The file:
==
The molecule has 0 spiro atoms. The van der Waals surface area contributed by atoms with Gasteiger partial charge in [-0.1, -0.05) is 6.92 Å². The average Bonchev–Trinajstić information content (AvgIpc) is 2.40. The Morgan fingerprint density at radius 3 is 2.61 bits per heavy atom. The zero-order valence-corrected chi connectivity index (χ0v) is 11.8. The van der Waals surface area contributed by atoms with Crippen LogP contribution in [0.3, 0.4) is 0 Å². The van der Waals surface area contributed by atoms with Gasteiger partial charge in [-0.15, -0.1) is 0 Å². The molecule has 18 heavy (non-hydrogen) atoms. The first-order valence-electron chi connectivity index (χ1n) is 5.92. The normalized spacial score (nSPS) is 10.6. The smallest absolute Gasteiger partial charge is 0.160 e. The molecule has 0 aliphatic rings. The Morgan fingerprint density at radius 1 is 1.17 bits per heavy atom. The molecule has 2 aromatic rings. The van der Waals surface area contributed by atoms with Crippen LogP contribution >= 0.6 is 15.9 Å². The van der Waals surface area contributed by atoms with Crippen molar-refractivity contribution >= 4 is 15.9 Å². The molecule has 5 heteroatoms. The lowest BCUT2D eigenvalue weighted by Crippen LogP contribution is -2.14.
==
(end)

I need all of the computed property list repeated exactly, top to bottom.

The molecule has 0 spiro atoms. The van der Waals surface area contributed by atoms with Gasteiger partial charge in [-0.1, -0.05) is 6.92 Å². The average Bonchev–Trinajstić information content (AvgIpc) is 2.40. The Morgan fingerprint density at radius 3 is 2.61 bits per heavy atom. The zero-order valence-corrected chi connectivity index (χ0v) is 11.8. The van der Waals surface area contributed by atoms with Crippen LogP contribution in [0.3, 0.4) is 0 Å². The van der Waals surface area contributed by atoms with Gasteiger partial charge in [-0.15, -0.1) is 0 Å². The molecule has 18 heavy (non-hydrogen) atoms. The first-order valence-electron chi connectivity index (χ1n) is 5.92. The normalized spacial score (nSPS) is 10.6. The smallest absolute Gasteiger partial charge is 0.160 e. The molecule has 0 aliphatic rings. The Morgan fingerprint density at radius 1 is 1.17 bits per heavy atom. The molecule has 2 aromatic rings. The van der Waals surface area contributed by atoms with Crippen LogP contribution >= 0.6 is 15.9 Å². The van der Waals surface area contributed by atoms with Crippen molar-refractivity contribution >= 4 is 15.9 Å². The molecule has 5 heteroatoms. The lowest BCUT2D eigenvalue weighted by Crippen LogP contribution is -2.14.